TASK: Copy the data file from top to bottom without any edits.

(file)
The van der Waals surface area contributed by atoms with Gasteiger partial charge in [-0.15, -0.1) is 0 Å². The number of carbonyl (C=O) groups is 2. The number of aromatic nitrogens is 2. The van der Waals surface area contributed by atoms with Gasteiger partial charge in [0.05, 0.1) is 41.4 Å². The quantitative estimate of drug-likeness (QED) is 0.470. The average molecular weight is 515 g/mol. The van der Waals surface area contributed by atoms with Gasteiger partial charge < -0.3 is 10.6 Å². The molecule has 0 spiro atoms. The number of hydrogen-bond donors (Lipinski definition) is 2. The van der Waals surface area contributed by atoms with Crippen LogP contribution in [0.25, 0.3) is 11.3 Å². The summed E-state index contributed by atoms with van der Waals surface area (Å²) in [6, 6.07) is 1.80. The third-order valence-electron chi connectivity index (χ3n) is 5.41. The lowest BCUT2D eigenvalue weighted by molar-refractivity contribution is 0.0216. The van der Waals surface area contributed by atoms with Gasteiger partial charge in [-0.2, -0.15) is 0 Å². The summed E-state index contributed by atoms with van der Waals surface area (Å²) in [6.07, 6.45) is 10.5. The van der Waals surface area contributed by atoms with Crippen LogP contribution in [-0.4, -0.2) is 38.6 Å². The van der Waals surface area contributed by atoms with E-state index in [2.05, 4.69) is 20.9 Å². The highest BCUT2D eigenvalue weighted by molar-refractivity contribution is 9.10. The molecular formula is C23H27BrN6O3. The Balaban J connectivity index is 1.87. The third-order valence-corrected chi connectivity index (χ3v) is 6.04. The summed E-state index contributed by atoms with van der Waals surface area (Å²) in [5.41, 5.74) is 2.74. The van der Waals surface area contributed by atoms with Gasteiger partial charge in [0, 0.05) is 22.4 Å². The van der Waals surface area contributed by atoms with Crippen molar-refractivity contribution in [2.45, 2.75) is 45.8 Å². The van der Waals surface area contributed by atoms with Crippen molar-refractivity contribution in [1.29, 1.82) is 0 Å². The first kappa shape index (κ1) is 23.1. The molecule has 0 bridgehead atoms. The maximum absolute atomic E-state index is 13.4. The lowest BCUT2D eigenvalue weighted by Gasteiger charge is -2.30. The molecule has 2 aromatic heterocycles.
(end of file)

The van der Waals surface area contributed by atoms with Gasteiger partial charge in [-0.15, -0.1) is 0 Å². The number of carbonyl (C=O) groups is 2. The number of aromatic nitrogens is 2. The van der Waals surface area contributed by atoms with Gasteiger partial charge in [0.05, 0.1) is 41.4 Å². The quantitative estimate of drug-likeness (QED) is 0.470. The average molecular weight is 515 g/mol. The van der Waals surface area contributed by atoms with Gasteiger partial charge < -0.3 is 10.6 Å². The molecule has 0 spiro atoms. The number of hydrogen-bond donors (Lipinski definition) is 2. The van der Waals surface area contributed by atoms with Crippen LogP contribution in [0.25, 0.3) is 11.3 Å². The summed E-state index contributed by atoms with van der Waals surface area (Å²) in [6, 6.07) is 1.80. The third-order valence-electron chi connectivity index (χ3n) is 5.41. The lowest BCUT2D eigenvalue weighted by molar-refractivity contribution is 0.0216. The van der Waals surface area contributed by atoms with Gasteiger partial charge in [-0.2, -0.15) is 0 Å². The summed E-state index contributed by atoms with van der Waals surface area (Å²) in [6.07, 6.45) is 10.5. The van der Waals surface area contributed by atoms with Crippen LogP contribution in [-0.4, -0.2) is 38.6 Å². The van der Waals surface area contributed by atoms with E-state index in [2.05, 4.69) is 20.9 Å². The highest BCUT2D eigenvalue weighted by molar-refractivity contribution is 9.10. The molecular formula is C23H27BrN6O3. The Balaban J connectivity index is 1.87. The third-order valence-corrected chi connectivity index (χ3v) is 6.04. The summed E-state index contributed by atoms with van der Waals surface area (Å²) in [5.41, 5.74) is 2.74. The van der Waals surface area contributed by atoms with Gasteiger partial charge in [0, 0.05) is 22.4 Å². The van der Waals surface area contributed by atoms with Crippen molar-refractivity contribution in [2.45, 2.75) is 45.8 Å². The van der Waals surface area contributed by atoms with Crippen molar-refractivity contribution in [1.29, 1.82) is 0 Å². The first kappa shape index (κ1) is 23.1. The molecule has 0 bridgehead atoms. The maximum absolute atomic E-state index is 13.4. The lowest BCUT2D eigenvalue weighted by Gasteiger charge is -2.30. The molecule has 2 aromatic heterocycles.